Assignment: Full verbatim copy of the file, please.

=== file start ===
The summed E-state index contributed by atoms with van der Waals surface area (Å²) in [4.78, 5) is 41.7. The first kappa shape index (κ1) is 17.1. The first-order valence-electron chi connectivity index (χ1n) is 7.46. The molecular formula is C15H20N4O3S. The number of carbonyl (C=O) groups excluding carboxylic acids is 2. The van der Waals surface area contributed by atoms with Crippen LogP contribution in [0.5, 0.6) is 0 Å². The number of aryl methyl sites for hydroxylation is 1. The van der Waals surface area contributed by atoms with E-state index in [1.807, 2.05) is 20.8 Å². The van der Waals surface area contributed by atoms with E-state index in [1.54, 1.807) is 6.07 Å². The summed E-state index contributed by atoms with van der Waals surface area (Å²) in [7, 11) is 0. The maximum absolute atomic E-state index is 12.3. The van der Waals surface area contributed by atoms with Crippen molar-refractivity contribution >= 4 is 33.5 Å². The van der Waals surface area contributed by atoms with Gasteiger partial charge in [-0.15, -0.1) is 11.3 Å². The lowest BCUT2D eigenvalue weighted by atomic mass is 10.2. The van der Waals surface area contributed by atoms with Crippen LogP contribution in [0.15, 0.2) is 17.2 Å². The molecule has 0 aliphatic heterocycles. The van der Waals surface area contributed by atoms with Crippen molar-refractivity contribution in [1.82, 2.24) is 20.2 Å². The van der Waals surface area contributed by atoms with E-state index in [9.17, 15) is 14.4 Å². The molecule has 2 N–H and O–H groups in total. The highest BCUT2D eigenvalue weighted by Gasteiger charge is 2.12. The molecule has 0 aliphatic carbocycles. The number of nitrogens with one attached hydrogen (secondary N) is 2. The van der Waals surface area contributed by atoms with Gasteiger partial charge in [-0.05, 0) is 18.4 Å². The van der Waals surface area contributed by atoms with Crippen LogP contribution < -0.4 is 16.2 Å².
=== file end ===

The summed E-state index contributed by atoms with van der Waals surface area (Å²) in [4.78, 5) is 41.7. The first kappa shape index (κ1) is 17.1. The first-order valence-electron chi connectivity index (χ1n) is 7.46. The molecular formula is C15H20N4O3S. The number of carbonyl (C=O) groups excluding carboxylic acids is 2. The van der Waals surface area contributed by atoms with Crippen LogP contribution in [0.5, 0.6) is 0 Å². The number of aryl methyl sites for hydroxylation is 1. The van der Waals surface area contributed by atoms with E-state index in [1.807, 2.05) is 20.8 Å². The van der Waals surface area contributed by atoms with E-state index in [1.54, 1.807) is 6.07 Å². The summed E-state index contributed by atoms with van der Waals surface area (Å²) in [7, 11) is 0. The maximum absolute atomic E-state index is 12.3. The van der Waals surface area contributed by atoms with Crippen molar-refractivity contribution >= 4 is 33.5 Å². The van der Waals surface area contributed by atoms with Gasteiger partial charge in [-0.15, -0.1) is 11.3 Å². The lowest BCUT2D eigenvalue weighted by atomic mass is 10.2. The van der Waals surface area contributed by atoms with Crippen LogP contribution in [0.15, 0.2) is 17.2 Å². The molecule has 0 aliphatic heterocycles. The van der Waals surface area contributed by atoms with Crippen molar-refractivity contribution in [1.82, 2.24) is 20.2 Å². The van der Waals surface area contributed by atoms with E-state index in [9.17, 15) is 14.4 Å². The molecule has 2 N–H and O–H groups in total. The highest BCUT2D eigenvalue weighted by Gasteiger charge is 2.12. The molecule has 0 aliphatic carbocycles. The number of nitrogens with one attached hydrogen (secondary N) is 2. The van der Waals surface area contributed by atoms with Gasteiger partial charge in [-0.05, 0) is 18.4 Å². The van der Waals surface area contributed by atoms with Crippen LogP contribution < -0.4 is 16.2 Å².